Choose Life

God frequently tells us to be careful in our choices (De_30:19) because they have consequences. (Ga_6:7) He asserts that we have a will, that we are conscious, and that we have a responsibility to choose the good and refuse the evil. (Is_7:15) There is a moral law, and we violate it at our peril.

To all of us, each and every one of us, this is self-evident, that we have the ability to make choices: that we are conscious and aware of the options of both good and evil choices before us, and that we have an obligation to make good choices.

Atheism, however, asserts that only matter and energy exist, and that matter and energy are not conscious. This implies there is no consciousness, thus no free choice, and no good or evil. This implies that our perception of free will and moral choice is merely an illusion in our brains, implying that we are no more than mechanical robots, programmed by evolution to act as we do. Atheists assert this because it is implied by atheism, not because there is any actual evidence for it.

Even Heisenberg’s Uncertainty Principle does not provide for conscious, moral choice; it only provides for the possibility of random, unconscious, amoral behavior.

When accepting proposition A implies conclusion B, and B is false, we know from the logical contrapositive that A is also false. This is called proof by contradiction. In other words, the fact that atheism implies we are not conscious, and that we make no voluntary choices, and that there is no moral reality, conclusions which we know by experience to be false, proves that atheism is false.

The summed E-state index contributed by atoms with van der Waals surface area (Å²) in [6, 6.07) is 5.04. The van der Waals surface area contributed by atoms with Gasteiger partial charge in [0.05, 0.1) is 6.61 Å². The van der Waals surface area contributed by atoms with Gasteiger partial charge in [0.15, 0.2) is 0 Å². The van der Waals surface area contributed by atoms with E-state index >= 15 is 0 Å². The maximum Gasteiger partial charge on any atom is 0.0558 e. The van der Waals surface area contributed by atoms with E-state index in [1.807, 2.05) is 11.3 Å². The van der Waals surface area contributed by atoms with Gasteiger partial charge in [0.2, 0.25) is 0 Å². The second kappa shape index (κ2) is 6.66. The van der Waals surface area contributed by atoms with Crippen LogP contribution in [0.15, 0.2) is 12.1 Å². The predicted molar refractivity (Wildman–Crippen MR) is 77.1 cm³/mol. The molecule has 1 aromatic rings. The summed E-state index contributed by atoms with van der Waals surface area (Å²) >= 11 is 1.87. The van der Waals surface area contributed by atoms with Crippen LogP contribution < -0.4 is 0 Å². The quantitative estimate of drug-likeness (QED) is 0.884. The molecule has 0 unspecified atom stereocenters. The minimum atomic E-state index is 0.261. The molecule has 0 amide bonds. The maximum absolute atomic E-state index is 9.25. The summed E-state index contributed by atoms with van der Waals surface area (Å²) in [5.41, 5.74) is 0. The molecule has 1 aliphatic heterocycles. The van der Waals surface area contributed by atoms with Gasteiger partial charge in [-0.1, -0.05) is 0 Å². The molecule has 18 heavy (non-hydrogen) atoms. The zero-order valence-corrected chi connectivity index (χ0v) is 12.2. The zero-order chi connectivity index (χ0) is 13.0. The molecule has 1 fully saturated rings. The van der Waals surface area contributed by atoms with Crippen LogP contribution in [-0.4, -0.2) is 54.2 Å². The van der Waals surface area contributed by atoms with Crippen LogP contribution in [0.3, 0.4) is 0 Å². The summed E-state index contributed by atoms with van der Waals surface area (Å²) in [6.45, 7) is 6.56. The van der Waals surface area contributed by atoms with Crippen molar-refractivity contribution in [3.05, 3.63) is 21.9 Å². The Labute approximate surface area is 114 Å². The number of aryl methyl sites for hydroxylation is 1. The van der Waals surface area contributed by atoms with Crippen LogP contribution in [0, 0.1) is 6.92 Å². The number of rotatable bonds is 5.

It is true that while we are alive in our body we are intimately linked with our brains, which operate with chemicals and electricity, but we are not merely our brains: we are more than bodies. We live through our bodies and think through our brains, but our thoughts are not merely impulses in our brains any more than we are merely our bodies. In other words, we are intimately connected with Nature, but we are not merely of Nature: we are eternal, made in God’s image.

Our ability to think and to choose, to understand Nature, something Nature by itself cannot do, proves we are above Nature, that we exist outside of and apart from Nature, such that we can look at Nature as an outside observer. This is the foundation of epistemology, the science of knowledge, that enables us to perceive, understand and know the living God, and the universe He created.

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3 thoughts on “Choose Life”

  1. Tim, a friend of mine, who is an atheist, whose privacy I will respect, differed with you on the following points. Should be a good discussion. Stephen

    Atheistic viewpoint:
    In short, I find Tim’s conclusions misleading and tendentious; and his usage of proof of contradiction in this context is nonsense. Why would he claim something without even googling before? (,,

    In a longer format: this topic is very interesting! I’m reading a book called Life 3.0 ( that discusses the consciousness (among a lot of other things) from a very interesting perspective: how is it, that a certain combination of atoms creates what we call “consciousness”, and some others just meat, water, or stones?